Fourth (Estate) Friday
At our next monthly hour-long Rappahannock News public story conference — 9 a.m. tomorrow (Friday, March 27) at Before & After, on Main Street in Sperryville — we’d like to explore the subject of changes in the neighborhood. In particular, your thoughts are welcome on what the apparent closing of River District Arts and relocation of Middle Street Gallery (see the related story on this page) might mean to the arts scene in Rappahannock. Read the news story, and then we’ll buy your coffee — espresso drinks and B&A’s bodacious baked goods not included — tomorrow for an hour. (Actually, we’ll buy the coffee whether you do your homework or not.)
The Grammy winner on Gay Street
Celebrated composer and acoustic guitarist Laurence Juber returns to the Theatre at Washington in about a week for a solo concert during his tour of the East Coast from his home base in California.
Always among the most highly attended at the Theatre, Juber’s concert is 8 p.m. Saturday, June 11. Juber has called the 200-seat theater “one of my favorite venues to play [since] it has just the right combination of intimacy and pure acoustics.”
Juber received his first Grammy as a young musician when he was lead guitarist for Paul McCartney’s “Wings.” His arrangement of “The Pink Panther” earned him his second Grammy. Juber moved to California years ago where he composes, arranges, and performs extensively — when he is not on the road playing to audiences stretching from London to Little Washington. He has recorded 23 solo albums; his “LJ Plays The Beatles” was voted one of Acoustic Guitar’s all-time Top Ten albums.
As a studio musician, Laurence Juber can be heard on recordings from artists as diverse as Dan Hicks & the Hot Licks, Seal and Barry Manilow, plus he is featured on the soundtracks to the TV show “Home Improvement” and the Academy award-winning movies “Dirty Dancing,” “Good Will Hunting” and “Pocahontas.” His music is also featured in the Ken Burns’ documentary, “The Tenth Inning.”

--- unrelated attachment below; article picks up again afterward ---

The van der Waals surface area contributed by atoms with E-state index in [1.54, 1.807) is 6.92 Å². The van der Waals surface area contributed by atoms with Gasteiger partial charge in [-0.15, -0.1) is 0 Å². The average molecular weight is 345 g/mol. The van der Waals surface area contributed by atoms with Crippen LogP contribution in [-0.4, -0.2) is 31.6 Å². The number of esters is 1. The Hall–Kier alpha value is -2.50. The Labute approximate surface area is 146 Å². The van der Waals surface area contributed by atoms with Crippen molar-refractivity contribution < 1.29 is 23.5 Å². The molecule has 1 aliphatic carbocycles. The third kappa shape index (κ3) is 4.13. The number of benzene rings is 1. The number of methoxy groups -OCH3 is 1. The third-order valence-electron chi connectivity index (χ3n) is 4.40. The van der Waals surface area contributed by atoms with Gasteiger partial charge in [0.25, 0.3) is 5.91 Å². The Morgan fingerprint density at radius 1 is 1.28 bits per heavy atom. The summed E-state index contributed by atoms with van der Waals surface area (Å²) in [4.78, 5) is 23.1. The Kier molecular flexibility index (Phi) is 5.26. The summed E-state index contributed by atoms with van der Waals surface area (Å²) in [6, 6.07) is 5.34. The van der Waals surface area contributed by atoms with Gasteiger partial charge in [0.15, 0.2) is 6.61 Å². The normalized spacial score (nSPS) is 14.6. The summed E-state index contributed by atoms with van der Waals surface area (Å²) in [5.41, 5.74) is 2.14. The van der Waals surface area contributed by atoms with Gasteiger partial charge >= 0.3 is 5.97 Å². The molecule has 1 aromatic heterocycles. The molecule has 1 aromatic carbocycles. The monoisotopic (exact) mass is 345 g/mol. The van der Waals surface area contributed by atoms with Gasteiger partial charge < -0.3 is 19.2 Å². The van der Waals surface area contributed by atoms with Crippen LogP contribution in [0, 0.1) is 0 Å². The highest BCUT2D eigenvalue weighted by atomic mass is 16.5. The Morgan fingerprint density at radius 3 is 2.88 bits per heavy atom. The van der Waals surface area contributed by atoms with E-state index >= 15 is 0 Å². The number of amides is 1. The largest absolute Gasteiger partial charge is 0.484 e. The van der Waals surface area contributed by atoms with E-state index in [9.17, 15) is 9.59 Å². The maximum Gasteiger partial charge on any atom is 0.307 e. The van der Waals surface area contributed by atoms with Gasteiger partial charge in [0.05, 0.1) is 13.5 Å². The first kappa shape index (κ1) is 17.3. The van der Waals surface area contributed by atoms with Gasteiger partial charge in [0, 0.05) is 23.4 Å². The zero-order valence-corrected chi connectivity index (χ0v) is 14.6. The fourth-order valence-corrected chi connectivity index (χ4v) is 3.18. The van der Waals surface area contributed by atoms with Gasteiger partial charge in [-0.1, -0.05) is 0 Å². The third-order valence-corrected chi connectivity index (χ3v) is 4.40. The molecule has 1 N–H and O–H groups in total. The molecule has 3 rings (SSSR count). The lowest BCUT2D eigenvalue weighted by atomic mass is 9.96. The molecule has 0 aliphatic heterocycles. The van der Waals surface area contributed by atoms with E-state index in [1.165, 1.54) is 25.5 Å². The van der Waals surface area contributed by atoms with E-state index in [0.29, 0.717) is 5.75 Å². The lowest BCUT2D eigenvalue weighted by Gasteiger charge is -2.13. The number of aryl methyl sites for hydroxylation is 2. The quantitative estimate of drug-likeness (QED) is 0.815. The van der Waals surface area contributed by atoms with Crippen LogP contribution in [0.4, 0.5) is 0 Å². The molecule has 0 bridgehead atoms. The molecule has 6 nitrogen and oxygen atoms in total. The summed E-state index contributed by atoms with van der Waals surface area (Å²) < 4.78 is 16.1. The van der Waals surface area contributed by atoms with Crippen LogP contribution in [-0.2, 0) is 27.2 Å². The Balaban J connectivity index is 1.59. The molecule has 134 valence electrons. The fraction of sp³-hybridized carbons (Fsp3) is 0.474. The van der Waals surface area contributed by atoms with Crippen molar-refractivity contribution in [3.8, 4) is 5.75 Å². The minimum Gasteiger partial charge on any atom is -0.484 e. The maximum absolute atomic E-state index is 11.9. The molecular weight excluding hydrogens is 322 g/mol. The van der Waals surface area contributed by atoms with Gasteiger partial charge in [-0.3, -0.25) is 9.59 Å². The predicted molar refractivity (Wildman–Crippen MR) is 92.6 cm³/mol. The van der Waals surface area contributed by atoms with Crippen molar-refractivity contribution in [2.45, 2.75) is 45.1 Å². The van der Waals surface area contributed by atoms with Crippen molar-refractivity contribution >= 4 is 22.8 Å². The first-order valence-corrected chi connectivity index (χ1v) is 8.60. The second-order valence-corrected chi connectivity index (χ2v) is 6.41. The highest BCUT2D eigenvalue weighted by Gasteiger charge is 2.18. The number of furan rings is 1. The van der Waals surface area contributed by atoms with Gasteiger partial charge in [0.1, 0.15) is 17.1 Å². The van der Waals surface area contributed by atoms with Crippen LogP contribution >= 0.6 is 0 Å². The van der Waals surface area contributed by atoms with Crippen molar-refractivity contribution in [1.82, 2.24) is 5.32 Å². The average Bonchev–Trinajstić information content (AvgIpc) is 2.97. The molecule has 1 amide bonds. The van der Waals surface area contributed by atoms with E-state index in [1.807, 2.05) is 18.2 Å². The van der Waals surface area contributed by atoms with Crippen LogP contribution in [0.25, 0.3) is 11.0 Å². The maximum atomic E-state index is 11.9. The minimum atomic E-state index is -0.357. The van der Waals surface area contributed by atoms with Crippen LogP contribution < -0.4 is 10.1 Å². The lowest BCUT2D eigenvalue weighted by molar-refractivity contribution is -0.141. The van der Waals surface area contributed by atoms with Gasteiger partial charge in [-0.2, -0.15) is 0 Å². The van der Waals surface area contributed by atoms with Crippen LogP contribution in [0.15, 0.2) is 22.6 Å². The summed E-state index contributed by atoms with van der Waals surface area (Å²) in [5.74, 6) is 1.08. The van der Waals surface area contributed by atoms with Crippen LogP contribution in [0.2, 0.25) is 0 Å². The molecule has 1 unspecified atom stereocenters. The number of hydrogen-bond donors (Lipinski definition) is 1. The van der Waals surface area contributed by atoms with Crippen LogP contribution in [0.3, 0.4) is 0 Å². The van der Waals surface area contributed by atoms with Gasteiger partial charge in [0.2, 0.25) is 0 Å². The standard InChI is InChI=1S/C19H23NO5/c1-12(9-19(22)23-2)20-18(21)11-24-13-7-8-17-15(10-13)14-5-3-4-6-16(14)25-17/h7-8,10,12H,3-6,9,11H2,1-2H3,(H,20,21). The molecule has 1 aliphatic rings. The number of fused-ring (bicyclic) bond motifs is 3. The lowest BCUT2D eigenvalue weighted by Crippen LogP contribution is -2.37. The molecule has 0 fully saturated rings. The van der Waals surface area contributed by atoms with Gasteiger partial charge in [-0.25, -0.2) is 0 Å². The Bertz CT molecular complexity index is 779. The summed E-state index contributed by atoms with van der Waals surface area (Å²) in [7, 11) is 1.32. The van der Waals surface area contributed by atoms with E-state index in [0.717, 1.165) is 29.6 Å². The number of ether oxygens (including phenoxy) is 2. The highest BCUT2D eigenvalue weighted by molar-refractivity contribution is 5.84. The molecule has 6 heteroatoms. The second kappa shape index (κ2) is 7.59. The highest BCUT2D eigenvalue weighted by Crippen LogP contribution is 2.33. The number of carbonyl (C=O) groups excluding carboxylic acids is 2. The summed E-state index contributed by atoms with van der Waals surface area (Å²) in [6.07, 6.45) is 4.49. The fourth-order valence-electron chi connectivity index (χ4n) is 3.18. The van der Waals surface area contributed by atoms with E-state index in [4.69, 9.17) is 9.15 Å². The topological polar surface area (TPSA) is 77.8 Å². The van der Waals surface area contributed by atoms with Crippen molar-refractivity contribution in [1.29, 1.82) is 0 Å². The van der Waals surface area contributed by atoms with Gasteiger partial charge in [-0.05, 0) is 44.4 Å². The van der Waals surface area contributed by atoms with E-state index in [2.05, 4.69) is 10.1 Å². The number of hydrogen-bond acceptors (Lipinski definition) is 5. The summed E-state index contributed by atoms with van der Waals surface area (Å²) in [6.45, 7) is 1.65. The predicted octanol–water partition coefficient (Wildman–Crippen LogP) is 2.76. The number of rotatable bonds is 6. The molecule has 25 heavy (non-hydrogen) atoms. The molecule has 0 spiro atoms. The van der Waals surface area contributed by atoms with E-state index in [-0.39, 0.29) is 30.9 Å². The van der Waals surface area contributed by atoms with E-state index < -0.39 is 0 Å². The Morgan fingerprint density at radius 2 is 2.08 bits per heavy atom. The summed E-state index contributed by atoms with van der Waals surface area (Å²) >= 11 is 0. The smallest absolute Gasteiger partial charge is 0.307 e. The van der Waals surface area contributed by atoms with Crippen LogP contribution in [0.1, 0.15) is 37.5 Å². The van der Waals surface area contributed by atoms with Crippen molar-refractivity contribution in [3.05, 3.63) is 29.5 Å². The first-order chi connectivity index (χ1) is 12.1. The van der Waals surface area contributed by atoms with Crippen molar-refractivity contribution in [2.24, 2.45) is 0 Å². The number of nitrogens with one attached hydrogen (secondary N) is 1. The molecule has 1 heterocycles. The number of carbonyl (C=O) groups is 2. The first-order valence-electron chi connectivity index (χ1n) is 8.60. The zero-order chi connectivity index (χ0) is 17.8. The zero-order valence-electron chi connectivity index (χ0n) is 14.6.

The San Francisco Chronicle wrote that “the notes spin out of the songs with such finesse and musical agility, it’s hard to believe he has only 10 fingers and six strings . . . his playing is just short of sleight of hand and, like all magicians, he makes it seem effortless.”
Tickets for the June 11 concert ($25, $10 ages 17 and younger) are available at theatrewashingtonva.com or by email at email@example.com.
An excellent ‘Cinderella’
Last Sunday, I accompanied three local ballet students to the Manassas Ballet Theatre production of “Cinderella.” My wife and I have seen “Cinderella” performed by the best ballet companies in the world, but at the end of the first act, she commented, “I’ve never seen it done better.” The comedic antics of the stepsisters were impeccable. These brats were portrayed more as hapless wannabes than the traditional evil siblings. Although enjoyable to watch, they were perhaps a bit too active in later scenes and detracted from soloists or other dancers. Kaitlin Frankenfield as Cinderella, Joshua Burnham as the Prince, and Sara Ordway as the Fairy Godmother all demonstrated their extensive training and professional experience. The production included many roles for children, not all of whom were professional dancers.
They were, nevertheless, disciplined performers and confirmed the “regional” aspect of the company. There was a campaign to provide the costumes for “Cinderella” whose success added to the professional feel of the production. Set designs were convincing without being intrusive — a subtle excellence. Live music was provided by the Theater Orchestra, composed of professional musicians from the region. All in all, a thoroughly enjoyable experience.
The Manassas Ballet Theatre performs in the Hylton Performing Arts Center on the George Mason campus. See manassasballet.org for specifics. Our trip took 60 minutes from Mountainside Physical Therapy and Dance Center to the free parking. MBT Artistic Director Amy Wolfe wants the company to be a nationally recognized regional ballet. They are certainly a welcome addition to the cultural community within easy reach of most of Rappahannock County.
— Robert Burney